Author Topic: a simple clip  (Read 167 times)

raymw

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a simple clip
« on: 2020-08-29, 00:23:47 »
You can buy similar items for pennies, but if the shops are shut...

Having got a bit fed up with cutting/replacing cable ties, i thought of an alternative, similar to items I'd seen in garden centres for clipping plants to supports. As I have a 3d printer with nothing to do, i used AngelCad to make a similar clip, and thought that I could print it at different sizes, for holding different things, and if I used Pet-G filament, it would withstand the greenhouse temperatures, and unlike PLA, would be unlikely to bio-degrade.
So, here's some script with comments -

Code: [Select]
// AngelCAD code.

// Based on AngelCAD sample: screw_threads.as
// demonstrate use of rotate_extrude with non-zero pitch to create screw threads.

double wirediam = 3;
double gripdiam = 8; // inside diameter of coil.


//**************************
double ol = wirediam/10 ; // overlap
double gripr = (gripdiam +wirediam)/2;
double wirer = wirediam/2;
double len = gripr + wirer;

solid@ end()   // straight end with knob
{
  // generate ends
  solid@ end = cylinder (len,wirer/0.99);  // fudged the diameter of end
  solid@ ball= sphere(wirediam/1.2);
  return end+translate(0,0,len)*ball;
}

solid@ coil()
{
   // comments from screw_threads.as example
   // create a polygon from the points,
   // and position the resulting profile on the positive x-axis
   // shape2d@ poly = translate(gripr,0)*rotate_z(deg:-90)*circle(wirer);
 
   shape2d@ poly = translate(gripr,0)*circle(wirer);

   // perform 1 full rotations, with s small pitch to offset the threads
return rotate_extrude(poly,deg:360*1,pitch:wirediam*1.1);  //single turn coil
}

shape@ all() // put the ends onto the coil
{
  solid@ end1= translate(gripr,0,ol)*rotate_y(180)*end();
  solid@ end2= translate(gripr,wirediam*1.1,-ol)*end();
return end1 + end2  + coil();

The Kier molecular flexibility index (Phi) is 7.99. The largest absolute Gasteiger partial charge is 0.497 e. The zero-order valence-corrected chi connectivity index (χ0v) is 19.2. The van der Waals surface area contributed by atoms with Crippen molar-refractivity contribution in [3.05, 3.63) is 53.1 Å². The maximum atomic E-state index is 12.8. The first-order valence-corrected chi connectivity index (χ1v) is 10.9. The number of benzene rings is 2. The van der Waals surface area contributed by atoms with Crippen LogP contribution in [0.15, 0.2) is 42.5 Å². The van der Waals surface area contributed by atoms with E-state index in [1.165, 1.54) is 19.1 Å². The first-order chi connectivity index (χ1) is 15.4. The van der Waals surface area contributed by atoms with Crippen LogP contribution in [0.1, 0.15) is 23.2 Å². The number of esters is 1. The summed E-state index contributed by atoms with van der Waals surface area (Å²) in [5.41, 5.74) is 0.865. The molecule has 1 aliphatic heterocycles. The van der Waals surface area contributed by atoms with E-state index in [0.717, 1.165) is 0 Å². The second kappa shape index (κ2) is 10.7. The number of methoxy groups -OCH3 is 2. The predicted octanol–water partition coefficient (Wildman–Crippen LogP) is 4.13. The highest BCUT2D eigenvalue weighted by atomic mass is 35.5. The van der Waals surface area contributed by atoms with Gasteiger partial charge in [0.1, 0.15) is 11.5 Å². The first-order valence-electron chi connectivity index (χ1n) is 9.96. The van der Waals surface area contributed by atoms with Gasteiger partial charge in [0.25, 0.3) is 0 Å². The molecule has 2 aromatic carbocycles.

}

void main()
{
   shape@ obj = all();
   obj.write_xcsg(GetInputFullPath(),secant_tolerance:0.01);
}

I ran into a problem, because the ends of the coil are not cut on the x/y plane, which presents an angle to the two end pieces. I added an overlap to remove the gap, but found that It would not complete for wire diameters over 2.0, or so. I fudged it again, by making the end pieces slightly larger. This works, but it is not particularly elegant. It would be better to generate  a path from end to end, and extrude along that. However, these loops are now holding up my tomato plants, and smaller ones will be used as cable clips on the printer as originally intended. They print OK, lying flat, with a few supports.

edit to add a couple of quick pics
« Last Edit: 2020-08-29, 21:52:48 by raymw »

Carsten Arnholm

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Re: a simple clip
« Reply #1 on: 2020-08-29, 09:16:53 »
I ran into a problem, because the ends of the coil are not cut on the x/y plane, which presents an angle to the two end pieces. I added an overlap to remove the gap, but found that It would not complete for wire diameters over 2.0, or so. I fudged it again, by making the end pieces slightly larger. This works, but it is not particularly elegant. It would be better to generate  a path from end to end, and extrude along that. However, these loops are now holding up my tomato plants, and smaller ones will be used as cable clips on the printer as originally intended. They print OK, lying flat, with a few supports.